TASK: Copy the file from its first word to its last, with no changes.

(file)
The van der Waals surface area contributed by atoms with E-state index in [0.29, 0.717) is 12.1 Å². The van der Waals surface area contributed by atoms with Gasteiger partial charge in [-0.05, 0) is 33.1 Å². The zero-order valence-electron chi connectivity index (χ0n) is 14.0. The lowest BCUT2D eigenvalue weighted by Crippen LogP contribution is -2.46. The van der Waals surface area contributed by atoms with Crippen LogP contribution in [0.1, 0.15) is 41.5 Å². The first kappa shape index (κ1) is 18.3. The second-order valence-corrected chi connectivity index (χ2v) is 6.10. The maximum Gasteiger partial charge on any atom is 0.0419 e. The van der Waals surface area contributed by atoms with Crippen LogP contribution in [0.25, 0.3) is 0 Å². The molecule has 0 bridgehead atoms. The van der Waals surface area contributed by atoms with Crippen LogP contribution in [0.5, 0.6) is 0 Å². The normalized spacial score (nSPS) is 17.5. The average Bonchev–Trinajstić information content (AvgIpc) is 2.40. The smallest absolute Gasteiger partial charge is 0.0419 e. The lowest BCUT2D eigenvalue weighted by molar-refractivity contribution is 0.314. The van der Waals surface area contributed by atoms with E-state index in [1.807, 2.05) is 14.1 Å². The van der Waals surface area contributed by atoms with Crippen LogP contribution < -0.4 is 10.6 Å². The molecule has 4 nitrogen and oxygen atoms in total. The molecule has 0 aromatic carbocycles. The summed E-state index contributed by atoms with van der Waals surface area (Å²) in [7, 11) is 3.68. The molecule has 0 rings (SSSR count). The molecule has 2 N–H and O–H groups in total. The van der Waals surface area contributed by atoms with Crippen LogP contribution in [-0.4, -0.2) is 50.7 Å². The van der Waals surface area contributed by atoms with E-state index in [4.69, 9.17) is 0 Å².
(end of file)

The van der Waals surface area contributed by atoms with E-state index in [0.29, 0.717) is 12.1 Å². The van der Waals surface area contributed by atoms with Gasteiger partial charge in [-0.05, 0) is 33.1 Å². The zero-order valence-electron chi connectivity index (χ0n) is 14.0. The lowest BCUT2D eigenvalue weighted by Crippen LogP contribution is -2.46. The van der Waals surface area contributed by atoms with Crippen LogP contribution in [0.1, 0.15) is 41.5 Å². The first kappa shape index (κ1) is 18.3. The second-order valence-corrected chi connectivity index (χ2v) is 6.10. The maximum Gasteiger partial charge on any atom is 0.0419 e. The van der Waals surface area contributed by atoms with Crippen LogP contribution in [0.25, 0.3) is 0 Å². The molecule has 0 bridgehead atoms. The van der Waals surface area contributed by atoms with Crippen LogP contribution in [0.5, 0.6) is 0 Å². The normalized spacial score (nSPS) is 17.5. The average Bonchev–Trinajstić information content (AvgIpc) is 2.40. The smallest absolute Gasteiger partial charge is 0.0419 e. The lowest BCUT2D eigenvalue weighted by molar-refractivity contribution is 0.314. The van der Waals surface area contributed by atoms with E-state index in [1.807, 2.05) is 14.1 Å². The van der Waals surface area contributed by atoms with Crippen LogP contribution < -0.4 is 10.6 Å². The molecule has 4 nitrogen and oxygen atoms in total. The molecule has 0 aromatic carbocycles. The summed E-state index contributed by atoms with van der Waals surface area (Å²) in [7, 11) is 3.68. The molecule has 0 rings (SSSR count). The molecule has 2 N–H and O–H groups in total. The van der Waals surface area contributed by atoms with Crippen LogP contribution in [-0.4, -0.2) is 50.7 Å². The van der Waals surface area contributed by atoms with E-state index in [4.69, 9.17) is 0 Å².